Fenge Li, Ligang Deng, Kyle R Jackson, Amjad H Talukder, Arjun S Katailiha, Sherille D Bradley, Qingwei Zou, Caixia Chen, Chong Huo, Yulun Chiu, Matthew Stair, Weihong Feng, Aleksander Bagaev, Nikita Kotlov, Viktor Svekolkin, Ravshan Ataullakhanov, Natalia Miheecheva, Felix Frenkel, Yaling Wang, Minying Zhang, David Hawke, Ling Han, Shuo Zhou, Yan Zhang, Zhenglu Wang, William K Decker, Heather M Sonnemann, Jason Roszik, Marie-Andree Forget, Michael A Davies, Chantale Bernatchez, Cassian Yee, Roland Bassett, Patrick Hwu, Xueming Du, Gregory Lizee
Journal for ImmunoTherapy of Cancer 2021;9:e002531 (8 July 2021)
Fenge Li and colleagues report a phase I trial of personalized neoantigen peptide vaccination for the treatment of 24 patients with non-small cell lung cancer (NSCLC) that had progressed following multiple prior therapies. To generate the vaccines, mutational profiling was performed on a panel of 508 known cancer-associated genes using DNA from needle-biopsied fresh tumor tissue and peptides were chosen based on predicted binding affinity of mutation-encoding neoantigens to individual HLA class I and class II allotypes. Vaccines were delivered as weekly subcutaneous injections with saline as a vehicle and topical imiquimod after each immunization to provide toll-like receptor 7 adjuvanting. No treatment-related adverse events were observed other than transient rash, fatigue, and/or fever in three patients. Median progression-free and overall survival were 6.0 and 8.9 months, respectively, with seven objective responses by RECIST. All of the seven patients with objective responses had EGFR-mutated tumors and vaccine-induced T cell responses against EGFR neoantigen peptides were detected in five of the seven patients. Analysis of pre- and post-treatment tumor-infiltrating lymphocytes and peripheral blood mononuclear cells from a responding patient revealed a large number of pre-existing neoantigen-specific clones prior to immunization. In vitro, EGFR inhibition increased transcription of genes associated with TRAIL signaling, antigen presentation, and CXCL1, CXCL2, and CCL2 chemokines in lung cancer cells, providing evidence for a potential mechanism of synergy with the neoantigen vaccine.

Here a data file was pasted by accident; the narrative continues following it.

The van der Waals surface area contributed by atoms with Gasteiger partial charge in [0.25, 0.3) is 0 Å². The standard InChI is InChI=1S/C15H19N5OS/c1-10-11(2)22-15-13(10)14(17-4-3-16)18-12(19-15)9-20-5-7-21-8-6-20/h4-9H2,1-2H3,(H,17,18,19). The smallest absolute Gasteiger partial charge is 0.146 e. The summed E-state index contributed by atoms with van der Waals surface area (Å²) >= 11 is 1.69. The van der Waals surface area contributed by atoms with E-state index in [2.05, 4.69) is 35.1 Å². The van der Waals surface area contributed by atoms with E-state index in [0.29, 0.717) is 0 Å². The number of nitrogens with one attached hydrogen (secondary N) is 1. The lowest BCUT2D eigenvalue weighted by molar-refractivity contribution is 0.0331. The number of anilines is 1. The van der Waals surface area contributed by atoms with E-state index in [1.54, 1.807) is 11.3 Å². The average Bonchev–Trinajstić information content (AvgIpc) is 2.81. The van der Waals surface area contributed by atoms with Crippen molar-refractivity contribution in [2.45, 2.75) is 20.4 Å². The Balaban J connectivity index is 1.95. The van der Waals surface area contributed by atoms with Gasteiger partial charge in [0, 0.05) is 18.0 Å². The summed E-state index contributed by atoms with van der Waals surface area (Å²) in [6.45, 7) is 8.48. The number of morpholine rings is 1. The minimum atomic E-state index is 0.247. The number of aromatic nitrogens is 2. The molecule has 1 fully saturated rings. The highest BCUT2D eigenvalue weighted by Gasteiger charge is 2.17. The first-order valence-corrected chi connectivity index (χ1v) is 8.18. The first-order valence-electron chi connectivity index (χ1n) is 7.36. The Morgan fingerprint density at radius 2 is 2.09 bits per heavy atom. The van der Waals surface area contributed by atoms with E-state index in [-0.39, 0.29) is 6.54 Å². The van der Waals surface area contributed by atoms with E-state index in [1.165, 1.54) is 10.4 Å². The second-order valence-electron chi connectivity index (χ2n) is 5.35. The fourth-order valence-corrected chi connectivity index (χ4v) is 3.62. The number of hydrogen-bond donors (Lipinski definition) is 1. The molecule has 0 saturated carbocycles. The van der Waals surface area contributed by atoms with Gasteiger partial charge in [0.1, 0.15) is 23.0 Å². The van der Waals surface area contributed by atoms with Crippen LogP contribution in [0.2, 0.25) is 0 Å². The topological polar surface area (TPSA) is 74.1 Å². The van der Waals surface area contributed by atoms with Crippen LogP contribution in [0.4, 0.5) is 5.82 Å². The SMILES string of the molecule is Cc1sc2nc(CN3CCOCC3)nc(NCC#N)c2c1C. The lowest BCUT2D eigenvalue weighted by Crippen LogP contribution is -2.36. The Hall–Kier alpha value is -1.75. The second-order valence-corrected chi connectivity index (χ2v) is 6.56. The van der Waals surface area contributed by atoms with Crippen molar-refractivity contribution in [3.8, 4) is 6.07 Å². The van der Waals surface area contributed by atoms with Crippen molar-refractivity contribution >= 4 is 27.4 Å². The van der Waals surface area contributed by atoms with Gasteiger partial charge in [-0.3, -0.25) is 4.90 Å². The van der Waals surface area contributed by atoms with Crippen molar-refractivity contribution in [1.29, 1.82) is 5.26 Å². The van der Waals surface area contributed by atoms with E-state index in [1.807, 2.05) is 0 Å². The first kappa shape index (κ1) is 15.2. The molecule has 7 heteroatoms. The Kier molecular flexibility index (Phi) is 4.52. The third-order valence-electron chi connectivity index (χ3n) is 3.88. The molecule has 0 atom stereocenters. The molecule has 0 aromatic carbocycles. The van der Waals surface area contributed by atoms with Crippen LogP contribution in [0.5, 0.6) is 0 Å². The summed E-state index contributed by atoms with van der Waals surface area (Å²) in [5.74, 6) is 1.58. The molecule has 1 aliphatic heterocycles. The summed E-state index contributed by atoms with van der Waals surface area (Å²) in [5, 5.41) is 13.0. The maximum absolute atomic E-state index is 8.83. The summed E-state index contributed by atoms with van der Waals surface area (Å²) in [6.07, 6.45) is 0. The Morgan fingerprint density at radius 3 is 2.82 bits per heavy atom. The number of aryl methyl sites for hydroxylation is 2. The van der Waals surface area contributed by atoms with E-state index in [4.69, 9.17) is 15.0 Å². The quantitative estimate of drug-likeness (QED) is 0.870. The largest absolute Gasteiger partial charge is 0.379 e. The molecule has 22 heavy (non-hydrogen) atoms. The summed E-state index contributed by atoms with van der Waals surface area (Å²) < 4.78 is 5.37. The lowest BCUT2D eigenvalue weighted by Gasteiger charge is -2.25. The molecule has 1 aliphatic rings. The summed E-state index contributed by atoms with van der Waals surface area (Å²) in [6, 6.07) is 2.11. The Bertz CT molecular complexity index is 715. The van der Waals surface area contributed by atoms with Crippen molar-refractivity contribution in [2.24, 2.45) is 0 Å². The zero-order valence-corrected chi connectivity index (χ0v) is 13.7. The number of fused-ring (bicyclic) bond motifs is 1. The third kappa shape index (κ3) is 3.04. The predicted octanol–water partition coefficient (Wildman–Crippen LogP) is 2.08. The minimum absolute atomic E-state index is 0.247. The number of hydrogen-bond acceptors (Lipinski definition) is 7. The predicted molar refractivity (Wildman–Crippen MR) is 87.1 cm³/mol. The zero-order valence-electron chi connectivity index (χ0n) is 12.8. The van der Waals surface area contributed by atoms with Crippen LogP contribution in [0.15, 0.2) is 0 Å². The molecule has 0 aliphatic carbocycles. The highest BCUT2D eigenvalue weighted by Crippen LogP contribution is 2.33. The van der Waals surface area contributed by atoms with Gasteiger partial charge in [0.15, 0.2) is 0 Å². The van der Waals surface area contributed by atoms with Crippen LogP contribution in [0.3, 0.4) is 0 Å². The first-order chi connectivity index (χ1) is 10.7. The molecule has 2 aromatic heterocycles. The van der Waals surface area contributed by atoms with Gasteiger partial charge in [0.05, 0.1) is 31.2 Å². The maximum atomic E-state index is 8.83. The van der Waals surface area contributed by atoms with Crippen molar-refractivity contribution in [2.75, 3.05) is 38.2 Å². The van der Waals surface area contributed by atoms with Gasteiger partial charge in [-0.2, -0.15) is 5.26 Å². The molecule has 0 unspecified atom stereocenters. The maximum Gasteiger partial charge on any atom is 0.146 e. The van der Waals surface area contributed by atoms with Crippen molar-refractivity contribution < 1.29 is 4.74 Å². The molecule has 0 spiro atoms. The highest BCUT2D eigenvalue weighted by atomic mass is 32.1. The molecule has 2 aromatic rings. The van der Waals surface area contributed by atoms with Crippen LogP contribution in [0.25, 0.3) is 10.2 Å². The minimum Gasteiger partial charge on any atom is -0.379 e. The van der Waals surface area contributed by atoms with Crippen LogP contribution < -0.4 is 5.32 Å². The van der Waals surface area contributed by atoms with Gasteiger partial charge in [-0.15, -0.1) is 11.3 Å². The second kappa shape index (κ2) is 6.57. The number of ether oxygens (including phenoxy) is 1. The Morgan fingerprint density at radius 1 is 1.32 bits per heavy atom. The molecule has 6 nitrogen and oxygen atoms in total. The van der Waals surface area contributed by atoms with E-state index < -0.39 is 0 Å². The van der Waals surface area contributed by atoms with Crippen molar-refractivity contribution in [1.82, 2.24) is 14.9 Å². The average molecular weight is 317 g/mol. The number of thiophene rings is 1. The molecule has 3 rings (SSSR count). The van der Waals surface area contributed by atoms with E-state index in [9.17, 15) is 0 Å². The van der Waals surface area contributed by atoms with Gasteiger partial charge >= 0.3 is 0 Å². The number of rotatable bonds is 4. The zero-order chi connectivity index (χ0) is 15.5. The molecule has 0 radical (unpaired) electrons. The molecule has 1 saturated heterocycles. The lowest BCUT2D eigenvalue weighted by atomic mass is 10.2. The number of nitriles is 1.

Kerry L Reynolds, Shaily Arora, Ravikumar Komandur Elayavilli, William C Louv, Teilo H Schaller, Aakanksha Khandelwal, Mace Rothenberg, Sean Khozin, Amanda C Guidon, Michael Dougan, Leyre Zubiri, Laura Petrillo, Meghan E Sise, Alexandra-Chloe Villani, Douglas B Johnson, Osama Rahma, Elad Sharon
Journal for ImmunoTherapy of Cancer 2021;9:e002896 (2 July 2021)
Position Article and Guidelines